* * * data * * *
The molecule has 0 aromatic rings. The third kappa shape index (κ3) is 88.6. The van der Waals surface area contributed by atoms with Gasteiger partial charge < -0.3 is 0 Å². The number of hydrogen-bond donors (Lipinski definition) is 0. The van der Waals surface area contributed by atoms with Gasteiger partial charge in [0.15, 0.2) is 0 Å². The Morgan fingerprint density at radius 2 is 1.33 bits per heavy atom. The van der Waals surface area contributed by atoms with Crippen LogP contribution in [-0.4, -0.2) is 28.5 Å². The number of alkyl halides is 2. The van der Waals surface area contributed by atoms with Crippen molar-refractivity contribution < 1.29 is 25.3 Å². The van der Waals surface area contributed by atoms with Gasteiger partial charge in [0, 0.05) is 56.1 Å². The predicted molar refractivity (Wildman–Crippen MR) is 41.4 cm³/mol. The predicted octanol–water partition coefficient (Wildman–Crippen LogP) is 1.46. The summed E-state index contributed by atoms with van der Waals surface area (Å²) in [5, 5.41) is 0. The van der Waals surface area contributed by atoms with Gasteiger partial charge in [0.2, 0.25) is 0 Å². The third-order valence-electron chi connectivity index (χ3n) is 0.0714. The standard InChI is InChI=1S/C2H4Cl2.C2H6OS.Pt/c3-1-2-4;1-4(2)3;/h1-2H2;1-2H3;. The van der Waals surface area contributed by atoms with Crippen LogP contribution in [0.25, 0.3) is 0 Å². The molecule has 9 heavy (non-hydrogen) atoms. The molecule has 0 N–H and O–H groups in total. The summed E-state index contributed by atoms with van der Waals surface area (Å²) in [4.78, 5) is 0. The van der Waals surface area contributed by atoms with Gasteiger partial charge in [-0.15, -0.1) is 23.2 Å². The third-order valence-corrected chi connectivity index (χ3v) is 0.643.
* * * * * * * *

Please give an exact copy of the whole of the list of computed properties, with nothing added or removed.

The molecule has 0 aromatic rings. The third kappa shape index (κ3) is 88.6. The van der Waals surface area contributed by atoms with Gasteiger partial charge < -0.3 is 0 Å². The number of hydrogen-bond donors (Lipinski definition) is 0. The van der Waals surface area contributed by atoms with Gasteiger partial charge in [0.15, 0.2) is 0 Å². The Morgan fingerprint density at radius 2 is 1.33 bits per heavy atom. The van der Waals surface area contributed by atoms with Crippen LogP contribution in [-0.4, -0.2) is 28.5 Å². The number of alkyl halides is 2. The van der Waals surface area contributed by atoms with Crippen molar-refractivity contribution < 1.29 is 25.3 Å². The van der Waals surface area contributed by atoms with Gasteiger partial charge in [0, 0.05) is 56.1 Å². The predicted molar refractivity (Wildman–Crippen MR) is 41.4 cm³/mol. The predicted octanol–water partition coefficient (Wildman–Crippen LogP) is 1.46. The summed E-state index contributed by atoms with van der Waals surface area (Å²) in [5, 5.41) is 0. The van der Waals surface area contributed by atoms with Gasteiger partial charge in [0.2, 0.25) is 0 Å². The third-order valence-electron chi connectivity index (χ3n) is 0.0714. The standard InChI is InChI=1S/C2H4Cl2.C2H6OS.Pt/c3-1-2-4;1-4(2)3;/h1-2H2;1-2H3;. The van der Waals surface area contributed by atoms with Crippen LogP contribution in [0.25, 0.3) is 0 Å². The molecule has 9 heavy (non-hydrogen) atoms. The molecule has 0 N–H and O–H groups in total. The summed E-state index contributed by atoms with van der Waals surface area (Å²) in [4.78, 5) is 0. The van der Waals surface area contributed by atoms with Gasteiger partial charge in [-0.15, -0.1) is 23.2 Å². The third-order valence-corrected chi connectivity index (χ3v) is 0.643.